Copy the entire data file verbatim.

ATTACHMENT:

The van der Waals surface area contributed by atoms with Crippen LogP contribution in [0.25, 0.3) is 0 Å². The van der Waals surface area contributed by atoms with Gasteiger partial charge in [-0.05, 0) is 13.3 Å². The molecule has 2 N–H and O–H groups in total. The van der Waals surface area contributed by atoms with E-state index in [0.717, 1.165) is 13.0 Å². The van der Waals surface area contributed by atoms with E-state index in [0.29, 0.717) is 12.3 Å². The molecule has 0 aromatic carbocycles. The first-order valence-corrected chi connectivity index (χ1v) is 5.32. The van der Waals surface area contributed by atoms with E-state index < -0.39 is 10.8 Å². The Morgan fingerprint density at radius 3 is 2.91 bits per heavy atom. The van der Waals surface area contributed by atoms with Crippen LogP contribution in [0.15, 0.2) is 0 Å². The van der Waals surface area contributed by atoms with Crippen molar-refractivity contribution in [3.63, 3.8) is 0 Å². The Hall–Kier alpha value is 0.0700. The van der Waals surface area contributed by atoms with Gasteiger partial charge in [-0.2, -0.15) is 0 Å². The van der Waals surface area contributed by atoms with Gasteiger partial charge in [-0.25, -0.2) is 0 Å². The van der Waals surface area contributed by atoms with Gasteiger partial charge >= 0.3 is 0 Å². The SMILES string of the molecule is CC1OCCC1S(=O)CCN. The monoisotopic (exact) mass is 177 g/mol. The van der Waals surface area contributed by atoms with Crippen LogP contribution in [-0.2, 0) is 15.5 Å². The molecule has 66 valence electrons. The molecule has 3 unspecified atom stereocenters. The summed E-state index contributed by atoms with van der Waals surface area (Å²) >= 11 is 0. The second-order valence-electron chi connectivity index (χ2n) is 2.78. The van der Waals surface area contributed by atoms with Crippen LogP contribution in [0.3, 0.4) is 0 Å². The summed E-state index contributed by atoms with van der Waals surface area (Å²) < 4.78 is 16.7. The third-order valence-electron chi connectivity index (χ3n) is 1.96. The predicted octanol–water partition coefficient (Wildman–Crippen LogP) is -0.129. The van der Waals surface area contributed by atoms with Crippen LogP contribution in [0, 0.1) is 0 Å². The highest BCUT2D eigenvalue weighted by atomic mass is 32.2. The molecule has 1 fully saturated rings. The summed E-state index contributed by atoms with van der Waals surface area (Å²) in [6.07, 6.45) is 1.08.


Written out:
The van der Waals surface area contributed by atoms with Crippen LogP contribution in [0.25, 0.3) is 0 Å². The van der Waals surface area contributed by atoms with Gasteiger partial charge in [-0.05, 0) is 13.3 Å². The molecule has 2 N–H and O–H groups in total. The van der Waals surface area contributed by atoms with E-state index in [0.717, 1.165) is 13.0 Å². The van der Waals surface area contributed by atoms with E-state index in [0.29, 0.717) is 12.3 Å². The molecule has 0 aromatic carbocycles. The first-order valence-corrected chi connectivity index (χ1v) is 5.32. The van der Waals surface area contributed by atoms with E-state index < -0.39 is 10.8 Å². The Morgan fingerprint density at radius 3 is 2.91 bits per heavy atom. The van der Waals surface area contributed by atoms with Crippen LogP contribution in [0.15, 0.2) is 0 Å². The van der Waals surface area contributed by atoms with Crippen molar-refractivity contribution in [3.63, 3.8) is 0 Å². The Hall–Kier alpha value is 0.0700. The van der Waals surface area contributed by atoms with Gasteiger partial charge in [-0.2, -0.15) is 0 Å². The van der Waals surface area contributed by atoms with Gasteiger partial charge in [-0.25, -0.2) is 0 Å². The van der Waals surface area contributed by atoms with Gasteiger partial charge >= 0.3 is 0 Å². The SMILES string of the molecule is CC1OCCC1S(=O)CCN. The monoisotopic (exact) mass is 177 g/mol. The van der Waals surface area contributed by atoms with Crippen LogP contribution in [-0.2, 0) is 15.5 Å². The molecule has 66 valence electrons. The molecule has 3 unspecified atom stereocenters. The summed E-state index contributed by atoms with van der Waals surface area (Å²) >= 11 is 0. The second-order valence-electron chi connectivity index (χ2n) is 2.78. The van der Waals surface area contributed by atoms with Crippen LogP contribution in [0.3, 0.4) is 0 Å². The summed E-state index contributed by atoms with van der Waals surface area (Å²) < 4.78 is 16.7. The third-order valence-electron chi connectivity index (χ3n) is 1.96. The predicted octanol–water partition coefficient (Wildman–Crippen LogP) is -0.129. The van der Waals surface area contributed by atoms with Crippen LogP contribution in [0, 0.1) is 0 Å². The highest BCUT2D eigenvalue weighted by atomic mass is 32.2. The molecule has 1 fully saturated rings. The summed E-state index contributed by atoms with van der Waals surface area (Å²) in [6.07, 6.45) is 1.08.